In the east and north-east British officers also found themselves regarded as trespassers by the French.
Of trespassers the number killed per mile of line is about as large in England as in America, the density of population and of traffic in Great Britain apparently counterbalancing the laxity of the laws against trespassing in America.
The Portuguese were persistent trespassers in early colonial times, and their land-hunger took them far beyond the limits fixed by Pope Alexander VI.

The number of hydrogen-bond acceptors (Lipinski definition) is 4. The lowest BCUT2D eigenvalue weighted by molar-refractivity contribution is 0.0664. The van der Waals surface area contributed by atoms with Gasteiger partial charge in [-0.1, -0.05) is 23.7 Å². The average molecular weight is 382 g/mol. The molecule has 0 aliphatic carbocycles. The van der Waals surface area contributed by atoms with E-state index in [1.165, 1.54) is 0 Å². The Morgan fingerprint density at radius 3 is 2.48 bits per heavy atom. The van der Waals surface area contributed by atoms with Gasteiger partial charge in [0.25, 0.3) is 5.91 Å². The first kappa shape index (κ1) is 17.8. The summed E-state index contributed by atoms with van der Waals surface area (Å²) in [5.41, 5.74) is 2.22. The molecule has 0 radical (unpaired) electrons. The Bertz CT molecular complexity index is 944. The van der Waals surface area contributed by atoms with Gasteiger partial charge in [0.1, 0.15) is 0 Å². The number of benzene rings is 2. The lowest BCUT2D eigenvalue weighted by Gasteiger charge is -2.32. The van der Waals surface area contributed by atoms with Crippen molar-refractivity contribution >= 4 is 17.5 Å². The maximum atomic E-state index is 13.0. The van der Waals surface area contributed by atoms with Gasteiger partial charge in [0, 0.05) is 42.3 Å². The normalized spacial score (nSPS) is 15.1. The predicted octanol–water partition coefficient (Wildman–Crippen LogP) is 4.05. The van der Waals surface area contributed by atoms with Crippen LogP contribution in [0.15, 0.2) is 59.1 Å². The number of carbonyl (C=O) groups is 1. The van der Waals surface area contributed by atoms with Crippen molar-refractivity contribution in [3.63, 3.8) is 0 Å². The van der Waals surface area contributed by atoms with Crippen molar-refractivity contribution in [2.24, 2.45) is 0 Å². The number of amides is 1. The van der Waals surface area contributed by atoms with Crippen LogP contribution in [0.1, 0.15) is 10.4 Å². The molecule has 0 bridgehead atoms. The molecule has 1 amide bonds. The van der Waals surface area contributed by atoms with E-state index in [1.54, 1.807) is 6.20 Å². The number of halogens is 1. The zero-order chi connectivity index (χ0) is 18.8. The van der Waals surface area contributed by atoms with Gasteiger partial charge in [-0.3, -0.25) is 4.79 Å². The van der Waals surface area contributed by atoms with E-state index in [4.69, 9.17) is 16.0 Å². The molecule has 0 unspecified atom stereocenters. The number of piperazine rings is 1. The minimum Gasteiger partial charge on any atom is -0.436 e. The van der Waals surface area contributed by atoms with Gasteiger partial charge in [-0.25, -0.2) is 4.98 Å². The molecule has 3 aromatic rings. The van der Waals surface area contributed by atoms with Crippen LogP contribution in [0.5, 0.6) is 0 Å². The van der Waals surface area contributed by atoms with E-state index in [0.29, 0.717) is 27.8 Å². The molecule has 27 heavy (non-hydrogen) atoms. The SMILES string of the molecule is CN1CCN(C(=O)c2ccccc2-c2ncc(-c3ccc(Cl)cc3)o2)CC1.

The synod then proceeded in their absence to judge them from their published writings, and came to the conclusion that as ecclesiastical rebels and trespassers they should be deprived of all their offices.
In the thickly settled parts of the United States the number of trespassers killed on the railway tracks, including vagrants who suffer in collisions and derailments while stealing rides, is very large.